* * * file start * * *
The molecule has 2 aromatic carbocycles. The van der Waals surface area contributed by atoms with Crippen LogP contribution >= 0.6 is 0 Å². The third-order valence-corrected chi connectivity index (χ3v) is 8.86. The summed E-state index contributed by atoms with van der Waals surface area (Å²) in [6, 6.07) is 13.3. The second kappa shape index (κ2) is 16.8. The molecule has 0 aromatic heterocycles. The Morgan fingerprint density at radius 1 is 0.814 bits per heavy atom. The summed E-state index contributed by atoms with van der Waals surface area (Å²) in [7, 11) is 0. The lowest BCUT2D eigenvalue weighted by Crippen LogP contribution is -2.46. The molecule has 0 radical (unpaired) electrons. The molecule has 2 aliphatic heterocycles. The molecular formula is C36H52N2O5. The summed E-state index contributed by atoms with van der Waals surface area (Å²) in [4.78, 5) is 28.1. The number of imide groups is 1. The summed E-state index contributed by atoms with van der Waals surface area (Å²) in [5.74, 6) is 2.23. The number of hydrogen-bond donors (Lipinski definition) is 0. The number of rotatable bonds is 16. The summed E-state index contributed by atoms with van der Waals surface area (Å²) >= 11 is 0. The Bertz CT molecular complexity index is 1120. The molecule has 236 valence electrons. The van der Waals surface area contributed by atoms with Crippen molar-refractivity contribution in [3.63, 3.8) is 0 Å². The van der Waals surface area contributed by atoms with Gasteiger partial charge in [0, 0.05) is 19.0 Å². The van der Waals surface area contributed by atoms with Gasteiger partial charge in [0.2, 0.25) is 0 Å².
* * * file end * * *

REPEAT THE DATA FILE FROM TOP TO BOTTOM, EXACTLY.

The molecule has 2 aromatic carbocycles. The van der Waals surface area contributed by atoms with Crippen LogP contribution >= 0.6 is 0 Å². The third-order valence-corrected chi connectivity index (χ3v) is 8.86. The summed E-state index contributed by atoms with van der Waals surface area (Å²) in [6, 6.07) is 13.3. The second kappa shape index (κ2) is 16.8. The molecule has 0 aromatic heterocycles. The Morgan fingerprint density at radius 1 is 0.814 bits per heavy atom. The summed E-state index contributed by atoms with van der Waals surface area (Å²) in [7, 11) is 0. The lowest BCUT2D eigenvalue weighted by Crippen LogP contribution is -2.46. The molecule has 0 radical (unpaired) electrons. The molecule has 2 aliphatic heterocycles. The molecular formula is C36H52N2O5. The summed E-state index contributed by atoms with van der Waals surface area (Å²) in [4.78, 5) is 28.1. The number of imide groups is 1. The summed E-state index contributed by atoms with van der Waals surface area (Å²) in [5.74, 6) is 2.23. The number of hydrogen-bond donors (Lipinski definition) is 0. The number of rotatable bonds is 16. The summed E-state index contributed by atoms with van der Waals surface area (Å²) >= 11 is 0. The Bertz CT molecular complexity index is 1120. The molecule has 236 valence electrons. The van der Waals surface area contributed by atoms with Crippen molar-refractivity contribution in [3.63, 3.8) is 0 Å². The van der Waals surface area contributed by atoms with Gasteiger partial charge in [0, 0.05) is 19.0 Å². The van der Waals surface area contributed by atoms with Gasteiger partial charge in [0.2, 0.25) is 0 Å².